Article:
“I think a lot of the time I’m not hungry or craving anything and then you see something, and you go hmm.” (Mark).

3.3.4 Subtheme—Coming off plan—cravings increase

Secondly, if participants came off plan or increased their carbohydrate intake enough to come out of ketosis, their blood glucose, cravings, and hunger would increase, and some participants felt like they were “back to square one” (Harriet).

“On the Saturday, we had pizza and, on the Monday, not only did I get that horrible hunger, but I was in a tetchy mood.” (Philip).

As Philip mentioned, not only did coming off plan increase his cravings and hunger again, but for some participants, their mood and physical health were negatively impacted as they likely experienced symptoms of keto flu as they moved back into a state of ketosis. Philip followed on with:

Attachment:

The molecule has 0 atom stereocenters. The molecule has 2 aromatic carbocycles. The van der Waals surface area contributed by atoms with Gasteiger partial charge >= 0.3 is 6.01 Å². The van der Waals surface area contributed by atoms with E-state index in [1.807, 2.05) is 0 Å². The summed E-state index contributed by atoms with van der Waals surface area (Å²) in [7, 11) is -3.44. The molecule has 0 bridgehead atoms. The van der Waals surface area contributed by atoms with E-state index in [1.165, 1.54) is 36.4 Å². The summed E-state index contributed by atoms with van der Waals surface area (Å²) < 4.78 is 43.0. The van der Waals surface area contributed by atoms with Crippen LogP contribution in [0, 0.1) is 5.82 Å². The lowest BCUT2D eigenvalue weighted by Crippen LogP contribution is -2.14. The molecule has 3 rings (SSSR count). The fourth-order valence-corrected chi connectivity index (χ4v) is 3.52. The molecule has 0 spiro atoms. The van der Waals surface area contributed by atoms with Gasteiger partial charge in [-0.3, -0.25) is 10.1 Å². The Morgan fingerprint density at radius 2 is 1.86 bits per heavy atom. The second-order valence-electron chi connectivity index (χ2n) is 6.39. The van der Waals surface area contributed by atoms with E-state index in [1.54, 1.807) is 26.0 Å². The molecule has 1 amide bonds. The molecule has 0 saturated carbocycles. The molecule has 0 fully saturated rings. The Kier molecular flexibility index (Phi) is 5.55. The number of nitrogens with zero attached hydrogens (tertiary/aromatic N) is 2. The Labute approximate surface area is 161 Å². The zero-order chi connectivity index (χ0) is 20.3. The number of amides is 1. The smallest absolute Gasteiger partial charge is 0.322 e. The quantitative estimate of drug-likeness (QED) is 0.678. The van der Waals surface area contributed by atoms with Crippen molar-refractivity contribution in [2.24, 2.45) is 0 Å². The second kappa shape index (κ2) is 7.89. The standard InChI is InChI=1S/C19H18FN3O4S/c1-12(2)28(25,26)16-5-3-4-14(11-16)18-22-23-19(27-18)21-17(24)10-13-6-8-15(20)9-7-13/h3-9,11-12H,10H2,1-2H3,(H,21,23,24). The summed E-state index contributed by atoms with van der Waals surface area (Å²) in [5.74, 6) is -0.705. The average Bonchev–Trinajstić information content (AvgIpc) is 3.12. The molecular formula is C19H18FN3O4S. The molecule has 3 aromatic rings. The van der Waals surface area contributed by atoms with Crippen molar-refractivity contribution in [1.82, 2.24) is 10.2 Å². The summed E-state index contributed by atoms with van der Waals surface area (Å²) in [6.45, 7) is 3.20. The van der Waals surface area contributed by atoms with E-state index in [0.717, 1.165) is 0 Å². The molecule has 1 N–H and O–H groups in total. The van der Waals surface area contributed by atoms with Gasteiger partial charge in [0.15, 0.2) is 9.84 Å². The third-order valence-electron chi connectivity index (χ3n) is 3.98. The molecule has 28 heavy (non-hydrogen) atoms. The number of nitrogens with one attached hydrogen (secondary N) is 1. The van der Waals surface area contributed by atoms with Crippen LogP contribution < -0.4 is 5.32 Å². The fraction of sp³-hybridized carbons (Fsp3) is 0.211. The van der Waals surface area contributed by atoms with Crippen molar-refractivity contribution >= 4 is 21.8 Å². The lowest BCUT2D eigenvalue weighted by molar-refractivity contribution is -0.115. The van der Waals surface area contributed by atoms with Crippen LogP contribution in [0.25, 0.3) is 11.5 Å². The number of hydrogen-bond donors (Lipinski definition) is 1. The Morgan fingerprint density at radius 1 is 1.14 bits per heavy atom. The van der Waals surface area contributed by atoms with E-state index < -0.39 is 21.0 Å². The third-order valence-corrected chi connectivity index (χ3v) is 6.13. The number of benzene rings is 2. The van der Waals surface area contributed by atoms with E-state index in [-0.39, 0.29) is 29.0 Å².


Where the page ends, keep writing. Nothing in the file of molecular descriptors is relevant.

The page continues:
“I’ve really noticed the difference to my mood. I notice now, the next day, I’m really irritable and again I’m putting it down to eating too much or eating too much of the wrong things.” (Philip).

One participant mentioned that they experienced quite severe side effects from eating a lot of carbohydrates in one sitting at a wedding:

“The day after, I came out in a rash, so my eye swelled up and yeah, just dreadful and that week felt just a bit rotten really.” (Whitney).

Understandably, for most participants, their interest in previously loved foods soon decreases and they no longer miss foods they used to eat either because of how their body now responded to those foods or because their tastebuds and food preferences had changed. Wise et al. (76) reported that a reduction in sugar intake led to an increase in perceived sweetness; however, research is unclear as to whether a reduction in sugar intake changes food preferences. The draw toward foods high in sugar or carbohydrates is no longer present and participants stated that going without old favorites “does not bother me anymore” (Sarah), they have “no interest in anything sweet” (Harriet) and well, “I do not feel like it” (Whitney). Mark shared how certain he was about the dietary change:

“I really do not miss anything and in fact the thought of eating a plate of pasta now or potatoes fills me with dread.” (Mark).